Literacy levels in the UK are not something to be proud of. We are plummeting down the literacy league table as other nations rapidly overtake us. With this in mind, and Roald Dahl Day approaching on 13 September, Thomas Murphy asks what better way to celebrate the work of this fantastic writer than by enticing our children away from the TV and video games with some really good books?
Yes, the news about our literacy levels is depressing. You can pin the blame wherever you like – declining education standards, changing leisure habits, text speak – we are now in a situation where one in five children who leaves primary school has not reached the standard level in reading and writing. UK school pupils have also slipped from being seventh best in the world at reading to 25th. This can lead to long-term problems. According to Professor Teresa Cremins, an expert from the UK Literacy Association, ‘Teachers don’t always have wide enough knowledge of children’s literature to be in a position to recommend books to them.’
A study by The Institute of Education suggested that children of parents who are heavily involved in their learning from an early age are generally one National Curriculum level ahead at school.
That is why, when Roald Dahl Day appeared on my radar, I was delighted that this fantastic, imaginative and creative children’s author was being honoured so highly. It gives you a chance to get involved, too. Held every year on his birthday, various Dahl-related events are taking place throughout the country. This year the focus is on the mega-funny BFG book. Surely, here is a writer whose work can persuade kids to put down their games consoles or tear themselves away from the latest wacky US cartoon. (My seven-year-old son, for example, is currently fixated by a show featuring badly animated animals wearing underpants who shout very loudly at each other. I am scared. I want him to be a doctor.)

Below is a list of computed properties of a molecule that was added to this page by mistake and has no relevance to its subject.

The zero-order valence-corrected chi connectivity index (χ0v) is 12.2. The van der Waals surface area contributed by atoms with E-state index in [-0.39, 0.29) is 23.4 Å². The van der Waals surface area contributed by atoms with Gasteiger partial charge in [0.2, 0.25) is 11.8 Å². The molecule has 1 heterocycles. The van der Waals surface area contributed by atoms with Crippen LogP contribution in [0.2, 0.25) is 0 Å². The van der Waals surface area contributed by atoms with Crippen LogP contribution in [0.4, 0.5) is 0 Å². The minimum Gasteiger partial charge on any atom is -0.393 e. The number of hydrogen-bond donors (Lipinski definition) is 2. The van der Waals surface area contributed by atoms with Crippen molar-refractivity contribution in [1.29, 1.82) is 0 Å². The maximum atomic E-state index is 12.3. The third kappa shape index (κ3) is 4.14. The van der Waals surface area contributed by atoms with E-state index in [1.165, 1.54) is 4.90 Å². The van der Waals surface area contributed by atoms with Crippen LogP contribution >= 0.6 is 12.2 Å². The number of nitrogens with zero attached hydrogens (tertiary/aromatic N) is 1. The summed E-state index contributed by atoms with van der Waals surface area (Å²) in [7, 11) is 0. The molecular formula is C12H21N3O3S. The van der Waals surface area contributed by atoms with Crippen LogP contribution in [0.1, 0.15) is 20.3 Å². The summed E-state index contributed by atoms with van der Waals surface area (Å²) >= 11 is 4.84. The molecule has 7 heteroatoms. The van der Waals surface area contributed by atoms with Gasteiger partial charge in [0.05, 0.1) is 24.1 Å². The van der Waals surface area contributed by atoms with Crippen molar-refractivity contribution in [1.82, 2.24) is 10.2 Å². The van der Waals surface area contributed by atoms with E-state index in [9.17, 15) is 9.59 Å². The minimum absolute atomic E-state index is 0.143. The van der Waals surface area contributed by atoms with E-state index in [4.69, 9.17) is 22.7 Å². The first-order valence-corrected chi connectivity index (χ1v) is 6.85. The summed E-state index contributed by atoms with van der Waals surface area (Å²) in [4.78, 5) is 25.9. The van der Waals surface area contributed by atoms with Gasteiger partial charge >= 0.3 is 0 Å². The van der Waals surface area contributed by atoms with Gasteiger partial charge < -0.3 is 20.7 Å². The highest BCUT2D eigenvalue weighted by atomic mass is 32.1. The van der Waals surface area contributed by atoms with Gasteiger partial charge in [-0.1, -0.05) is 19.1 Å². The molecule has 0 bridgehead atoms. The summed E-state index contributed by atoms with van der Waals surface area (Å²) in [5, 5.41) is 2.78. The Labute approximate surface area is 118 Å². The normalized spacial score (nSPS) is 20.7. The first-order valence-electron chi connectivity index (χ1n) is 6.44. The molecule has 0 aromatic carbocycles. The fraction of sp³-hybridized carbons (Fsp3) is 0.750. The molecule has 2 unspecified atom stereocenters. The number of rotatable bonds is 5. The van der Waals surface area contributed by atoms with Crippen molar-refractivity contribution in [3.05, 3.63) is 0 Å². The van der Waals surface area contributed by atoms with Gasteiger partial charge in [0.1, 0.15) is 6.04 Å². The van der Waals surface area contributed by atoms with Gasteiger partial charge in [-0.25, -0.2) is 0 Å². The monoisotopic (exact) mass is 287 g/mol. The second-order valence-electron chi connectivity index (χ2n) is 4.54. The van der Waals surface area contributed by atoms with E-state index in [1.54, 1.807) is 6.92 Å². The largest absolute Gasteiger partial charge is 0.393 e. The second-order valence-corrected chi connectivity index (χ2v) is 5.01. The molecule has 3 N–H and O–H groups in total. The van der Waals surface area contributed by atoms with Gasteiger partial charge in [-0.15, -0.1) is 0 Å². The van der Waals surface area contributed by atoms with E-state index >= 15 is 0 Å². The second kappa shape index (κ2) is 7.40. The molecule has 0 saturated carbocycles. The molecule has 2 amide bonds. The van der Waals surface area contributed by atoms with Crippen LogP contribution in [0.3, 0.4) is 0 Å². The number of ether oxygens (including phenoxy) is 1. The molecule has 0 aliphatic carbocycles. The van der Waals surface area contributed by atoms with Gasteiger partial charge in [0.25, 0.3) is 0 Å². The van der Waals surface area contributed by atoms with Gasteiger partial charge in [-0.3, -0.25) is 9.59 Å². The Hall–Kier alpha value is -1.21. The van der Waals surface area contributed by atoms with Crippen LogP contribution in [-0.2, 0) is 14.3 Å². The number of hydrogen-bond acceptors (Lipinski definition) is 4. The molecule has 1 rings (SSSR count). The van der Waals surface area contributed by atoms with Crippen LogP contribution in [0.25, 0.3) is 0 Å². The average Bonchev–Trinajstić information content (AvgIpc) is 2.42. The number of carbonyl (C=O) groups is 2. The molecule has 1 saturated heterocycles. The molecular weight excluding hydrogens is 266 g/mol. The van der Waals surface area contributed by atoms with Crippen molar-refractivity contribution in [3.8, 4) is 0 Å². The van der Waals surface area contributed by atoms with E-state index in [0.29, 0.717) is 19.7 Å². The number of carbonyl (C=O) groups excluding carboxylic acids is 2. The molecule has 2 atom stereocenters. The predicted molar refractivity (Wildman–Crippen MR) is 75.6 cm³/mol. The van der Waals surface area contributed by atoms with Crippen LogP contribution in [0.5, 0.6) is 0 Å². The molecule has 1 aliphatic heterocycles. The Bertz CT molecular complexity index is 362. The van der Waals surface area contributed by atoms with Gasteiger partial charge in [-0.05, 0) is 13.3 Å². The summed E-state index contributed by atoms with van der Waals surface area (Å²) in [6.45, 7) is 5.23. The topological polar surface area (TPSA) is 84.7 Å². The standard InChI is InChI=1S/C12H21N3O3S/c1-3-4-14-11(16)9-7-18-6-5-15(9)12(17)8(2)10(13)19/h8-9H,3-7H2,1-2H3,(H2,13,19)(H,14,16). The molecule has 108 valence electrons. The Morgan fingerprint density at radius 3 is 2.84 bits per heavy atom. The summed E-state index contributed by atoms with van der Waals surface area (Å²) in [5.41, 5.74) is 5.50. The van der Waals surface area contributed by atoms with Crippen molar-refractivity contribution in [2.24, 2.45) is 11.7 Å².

Dahl was the emperor of outlandish and captivating scenarios. He also had one of the most inspired illustrators in Quentin Blake to realise his mad characters. Blake is now drawing the pictures for David Walliams’ books, which have a whiff of Dahl about them, it must be said, and are worth seeking out.
From my memory of reading Roald Dahl when I was a snotty, smelly little boy with blue pen marks on my hands (a pretty permanent fixture, I’m afraid, but one I’d like to see more of on today’s kids), two things were clear: first, how funny he was – burp and fart jokes never grow old (read The BFG for how it’s really done) and second, how dark and mean the situations were that he put his characters in.
The first book of Dahl that really excited me was Charlie And The Chocolate Factory. This is surely the unofficial bible for kids. Moral stories abound and gruesome fates await many of the characters. For those of you who have lived in a nuclear bunker for most of your life and don’t know the joys of this incredible tale, it’s simply a story of a young boy who visits every child’s nirvana: a factory for making sweets. In Dahl’s hands, of course, nothing is that simple, and the children who are invited to tour the factory with Charlie represent the most hideous collection of little brats you will ever have the pleasure of reading about. And as we all know, if there’s one thing children like more than reading about other kids… it’s reading about really naughty kids.
I recently spoke to Kim Osborne from the Roald Dahl Museum in Buckinghamshire. It’s a place of many wonders. Small but perfectly formed, the museum has interactive exhibits and a keen eye for helping boost literacy among schoolchildren. ‘We run a very popular programme tying in with the National Curriculum to encourage reading in a hands-on way,’ says Osborne. ‘Free craft activities are always on offer, while the village trail leads to places featured in Dahl’s books.’
As we all know, looking after our children is a long-term prospect and we are, in effect, helping to shape what they will become – adults who we can be proud of and who are also proud of themselves.